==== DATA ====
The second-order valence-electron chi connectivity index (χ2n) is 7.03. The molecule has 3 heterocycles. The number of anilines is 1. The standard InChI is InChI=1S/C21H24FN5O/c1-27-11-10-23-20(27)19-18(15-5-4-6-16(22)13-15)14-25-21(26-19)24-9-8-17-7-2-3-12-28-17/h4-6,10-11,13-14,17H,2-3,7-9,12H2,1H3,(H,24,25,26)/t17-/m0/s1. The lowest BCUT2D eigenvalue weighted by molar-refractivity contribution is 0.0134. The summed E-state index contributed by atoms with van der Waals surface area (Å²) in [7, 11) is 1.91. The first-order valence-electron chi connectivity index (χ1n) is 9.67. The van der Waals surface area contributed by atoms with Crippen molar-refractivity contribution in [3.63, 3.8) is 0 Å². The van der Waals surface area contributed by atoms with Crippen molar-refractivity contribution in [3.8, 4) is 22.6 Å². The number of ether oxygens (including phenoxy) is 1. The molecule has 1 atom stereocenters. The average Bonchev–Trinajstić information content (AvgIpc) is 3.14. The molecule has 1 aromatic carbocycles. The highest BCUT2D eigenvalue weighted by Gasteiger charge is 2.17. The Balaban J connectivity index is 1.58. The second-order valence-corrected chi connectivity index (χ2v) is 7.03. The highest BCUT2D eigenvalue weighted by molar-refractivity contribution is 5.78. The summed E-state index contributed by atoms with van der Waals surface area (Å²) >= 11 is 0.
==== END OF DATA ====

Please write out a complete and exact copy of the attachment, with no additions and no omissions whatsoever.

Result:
The second-order valence-electron chi connectivity index (χ2n) is 7.03. The molecule has 3 heterocycles. The number of anilines is 1. The standard InChI is InChI=1S/C21H24FN5O/c1-27-11-10-23-20(27)19-18(15-5-4-6-16(22)13-15)14-25-21(26-19)24-9-8-17-7-2-3-12-28-17/h4-6,10-11,13-14,17H,2-3,7-9,12H2,1H3,(H,24,25,26)/t17-/m0/s1. The lowest BCUT2D eigenvalue weighted by molar-refractivity contribution is 0.0134. The summed E-state index contributed by atoms with van der Waals surface area (Å²) in [7, 11) is 1.91. The first-order valence-electron chi connectivity index (χ1n) is 9.67. The van der Waals surface area contributed by atoms with Crippen molar-refractivity contribution in [3.63, 3.8) is 0 Å². The van der Waals surface area contributed by atoms with Crippen molar-refractivity contribution in [3.8, 4) is 22.6 Å². The number of ether oxygens (including phenoxy) is 1. The molecule has 1 atom stereocenters. The average Bonchev–Trinajstić information content (AvgIpc) is 3.14. The molecule has 1 aromatic carbocycles. The highest BCUT2D eigenvalue weighted by Gasteiger charge is 2.17. The Balaban J connectivity index is 1.58. The second-order valence-corrected chi connectivity index (χ2v) is 7.03. The highest BCUT2D eigenvalue weighted by molar-refractivity contribution is 5.78. The summed E-state index contributed by atoms with van der Waals surface area (Å²) >= 11 is 0.